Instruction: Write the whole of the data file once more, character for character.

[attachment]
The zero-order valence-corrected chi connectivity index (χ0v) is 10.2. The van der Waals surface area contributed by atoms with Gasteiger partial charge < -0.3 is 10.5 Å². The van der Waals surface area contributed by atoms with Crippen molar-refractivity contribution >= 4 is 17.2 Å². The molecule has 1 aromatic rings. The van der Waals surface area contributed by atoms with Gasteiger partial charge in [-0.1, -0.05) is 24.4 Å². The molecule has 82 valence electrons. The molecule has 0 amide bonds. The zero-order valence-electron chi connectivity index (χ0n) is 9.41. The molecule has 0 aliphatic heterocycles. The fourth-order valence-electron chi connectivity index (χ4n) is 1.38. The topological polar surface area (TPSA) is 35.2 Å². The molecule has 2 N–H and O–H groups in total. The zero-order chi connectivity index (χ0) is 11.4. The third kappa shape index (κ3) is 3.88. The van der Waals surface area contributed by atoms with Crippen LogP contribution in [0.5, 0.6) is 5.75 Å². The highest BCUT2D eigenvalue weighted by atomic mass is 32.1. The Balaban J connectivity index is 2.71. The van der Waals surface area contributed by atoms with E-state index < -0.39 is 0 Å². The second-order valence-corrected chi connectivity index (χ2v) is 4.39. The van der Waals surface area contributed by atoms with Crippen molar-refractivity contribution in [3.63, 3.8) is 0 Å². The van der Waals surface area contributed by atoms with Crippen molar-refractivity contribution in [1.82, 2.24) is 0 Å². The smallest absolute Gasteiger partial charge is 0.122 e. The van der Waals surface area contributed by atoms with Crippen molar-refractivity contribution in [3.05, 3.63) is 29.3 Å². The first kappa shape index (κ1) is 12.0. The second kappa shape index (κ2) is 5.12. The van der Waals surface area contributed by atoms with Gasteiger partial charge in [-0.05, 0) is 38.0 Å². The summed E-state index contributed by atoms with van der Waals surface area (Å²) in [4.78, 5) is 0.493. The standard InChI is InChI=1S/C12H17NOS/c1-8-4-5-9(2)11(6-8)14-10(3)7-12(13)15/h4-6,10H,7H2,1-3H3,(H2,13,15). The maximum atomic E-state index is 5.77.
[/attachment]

The zero-order valence-corrected chi connectivity index (χ0v) is 10.2. The van der Waals surface area contributed by atoms with Gasteiger partial charge < -0.3 is 10.5 Å². The van der Waals surface area contributed by atoms with Crippen molar-refractivity contribution >= 4 is 17.2 Å². The molecule has 1 aromatic rings. The van der Waals surface area contributed by atoms with Gasteiger partial charge in [-0.1, -0.05) is 24.4 Å². The molecule has 82 valence electrons. The molecule has 0 amide bonds. The zero-order valence-electron chi connectivity index (χ0n) is 9.41. The molecule has 0 aliphatic heterocycles. The fourth-order valence-electron chi connectivity index (χ4n) is 1.38. The topological polar surface area (TPSA) is 35.2 Å². The molecule has 2 N–H and O–H groups in total. The zero-order chi connectivity index (χ0) is 11.4. The third kappa shape index (κ3) is 3.88. The van der Waals surface area contributed by atoms with Crippen LogP contribution in [0.5, 0.6) is 5.75 Å². The highest BCUT2D eigenvalue weighted by atomic mass is 32.1. The Balaban J connectivity index is 2.71. The van der Waals surface area contributed by atoms with E-state index < -0.39 is 0 Å². The second-order valence-corrected chi connectivity index (χ2v) is 4.39. The van der Waals surface area contributed by atoms with Crippen molar-refractivity contribution in [3.63, 3.8) is 0 Å². The van der Waals surface area contributed by atoms with Crippen molar-refractivity contribution in [1.82, 2.24) is 0 Å². The smallest absolute Gasteiger partial charge is 0.122 e. The van der Waals surface area contributed by atoms with Crippen molar-refractivity contribution in [3.05, 3.63) is 29.3 Å². The first kappa shape index (κ1) is 12.0. The second kappa shape index (κ2) is 5.12. The van der Waals surface area contributed by atoms with Gasteiger partial charge in [-0.05, 0) is 38.0 Å². The summed E-state index contributed by atoms with van der Waals surface area (Å²) in [4.78, 5) is 0.493. The standard InChI is InChI=1S/C12H17NOS/c1-8-4-5-9(2)11(6-8)14-10(3)7-12(13)15/h4-6,10H,7H2,1-3H3,(H2,13,15). The maximum atomic E-state index is 5.77.